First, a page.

flexiblefullpage - default

The Importance of a Strong Company Culture

Business Coach Gail Doby discusses the need to develop, understand and communicate your company's culture.

by Diane Falvey
Printer Friendly, PDF & Email
Gail Doby Design Coaching Center
Gail Doby discusses why company culture is important.

Are you clear on your design business’s culture? According to Business Coach Gail Doby, whether you’re a solopreneur or you run a team of 20, a defined culture is an important step toward creating growth in your business. A company’s culture is defined by its leaders. Any business culture should be authentic to its owners and modeled by them as well. 

Particularly, if you are hiring for your business, your company needs to have clear values and direction for new and existing employees. “Culture is an emotional connection, and you have to have that emotional connection and deeper values to create a deeper bond with your employees,” Doby says. “Those values, authentic to the owner, determine how team members and clients are treated. It’s important to remember that your employees are your number one client, and it’s so important to treat them right.” 

In today’s hiring landscape, where employees have more options, many are looking for more than money. “Salary is important, but it’s not as important as a fit with the culture,” Doby continues. “Companies need to have their purpose and philosophy nailed down. People are not just looking for a job that pays. They are looking for something that satisfies their creative needs and gives them room to grow.”

With younger generations particularly, they want a career where they understand their growth path and can be challenged, she adds. These potential employees want to understand how an employer embodies and shares its culture, and empowers its people. 

Doby speaks from experience. In her first company, she “made every mistake in the book,” she says. She felt like she was fighting her employees rather than connecting. One thing she learned was that instead of hiring someone to fit a specific position, it was important to understand that person’s talents, and work to train, support and mentor them to excel in that role and beyond. “People have talents that sometimes they don’t even know they have,” she notes. 

Achieving this with staff requires understanding the culture of your business first, and it’s one of the foundations of Doby’s coaching focus. Today, she understands the importance of the criteria behind values and culture in a business. “I didn’t understand this in my first company, which made it challenging,” she says. “I didn’t have the criteria for how to select and how to let go.” She has command of this in her current businesses, and she helps her clients understand the need for a defined culture as well. 

Pass It Forward

 Beyond understanding your business culture, processes have to be developed to ensure everyone in the organization acknowledges and speaks from the same place. You need consistent, clear communication, Doby says. “Training is more than just teaching someone tasks,” she adds. “The culture has to be part of the training process. Employees need to feel valued; employers need to understand the desire and aspirations of the people they are bringing on board.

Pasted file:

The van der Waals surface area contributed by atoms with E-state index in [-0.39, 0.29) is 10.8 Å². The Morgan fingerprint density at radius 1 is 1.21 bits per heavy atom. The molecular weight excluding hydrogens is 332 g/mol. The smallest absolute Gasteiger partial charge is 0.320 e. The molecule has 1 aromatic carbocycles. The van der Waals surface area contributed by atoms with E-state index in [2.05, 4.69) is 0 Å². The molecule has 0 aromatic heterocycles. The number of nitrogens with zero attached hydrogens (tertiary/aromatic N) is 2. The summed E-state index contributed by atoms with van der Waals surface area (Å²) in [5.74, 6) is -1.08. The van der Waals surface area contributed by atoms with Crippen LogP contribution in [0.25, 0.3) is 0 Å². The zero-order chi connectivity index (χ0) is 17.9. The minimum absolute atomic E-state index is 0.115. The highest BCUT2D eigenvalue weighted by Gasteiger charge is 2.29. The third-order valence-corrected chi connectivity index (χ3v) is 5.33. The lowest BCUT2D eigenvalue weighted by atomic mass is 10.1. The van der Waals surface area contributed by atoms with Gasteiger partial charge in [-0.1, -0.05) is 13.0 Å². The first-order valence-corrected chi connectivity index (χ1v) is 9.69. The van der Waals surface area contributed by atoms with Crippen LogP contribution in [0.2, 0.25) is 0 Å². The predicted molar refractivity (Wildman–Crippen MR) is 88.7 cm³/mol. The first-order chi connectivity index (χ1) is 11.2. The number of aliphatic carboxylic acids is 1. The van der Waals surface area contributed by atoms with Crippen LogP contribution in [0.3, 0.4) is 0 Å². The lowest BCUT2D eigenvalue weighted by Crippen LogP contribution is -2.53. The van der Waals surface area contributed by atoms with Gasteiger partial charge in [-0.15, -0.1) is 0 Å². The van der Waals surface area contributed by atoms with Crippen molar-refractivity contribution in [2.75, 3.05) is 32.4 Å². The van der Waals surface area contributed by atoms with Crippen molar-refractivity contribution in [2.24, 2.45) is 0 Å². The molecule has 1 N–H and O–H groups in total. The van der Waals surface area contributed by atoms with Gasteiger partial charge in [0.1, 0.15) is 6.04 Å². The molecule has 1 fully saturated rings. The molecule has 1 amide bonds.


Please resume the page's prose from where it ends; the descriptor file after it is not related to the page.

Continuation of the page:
“Your culture statement is something your employees are comfortable saying about you as a friend. They need to believe you are the embodiment of your culture,“ she continues. To ensure employees embrace the culture of your design firm, there are several processes you, as the owner, can commit to. 

First, the culture of your company needs to be modeled by you. “When we have our whole team together now, we are always talking about our culture,” Doby says, adding that there are a few key things owners can do to ensure employee understanding and engagement of that culture. Your employees are often front-facing with clients, so that cultural perspective is integral to them representing your firm in the right way. 

What can you do to help your employees embrace your values and feel a part of the culture? Have regular meetings with your team. This can be tricky when busy, but consistent meetings are essential to sharing clear values. Treat your team with the utmost respect. They are there to serve your clients and you don’t want them frustrated. “A happy employee is clear about expectations and knows their employer has their back,” Doby shares. Know your employees’ talents and who they are on the inside as well. Recognize accomplishments. 
Have a give-back component in your company culture, focused on charitable activities or philanthropic projects, and get your employees engaged in that contribution.

To be financially successful in your design business, it’s essential to have employees who embrace your culture and bring that to your clients. Today’s hiring environment is more competitive than it’s been in a long time. Hiring, onboarding and retaining good employees can make the difference in your business. Being clear on you and your company’s culture and taking the steps to ensure your employees embrace that as well can be the key to a happy, successful work environment. 

About Gail Doby

Gail Doby is Principal of Gail Doby Coaching and Consulting and author of the recently published Business Breakthrough: Your Creative Value Blueprint to Get Paid What You’re Worth. 
     With her team, she’s helped more than 10,000 designers in 76 countries achieve their goals. The designers she’s worked with in her VIP Experience program are doubling, tripling (and more) their businesses… with clarity and confidence. “The truth is when you understand how to remove what is standing in your way of having everything you want…you won’t hesitate anymore. You will be on fire,” Doby says. 

leaderboard2 - default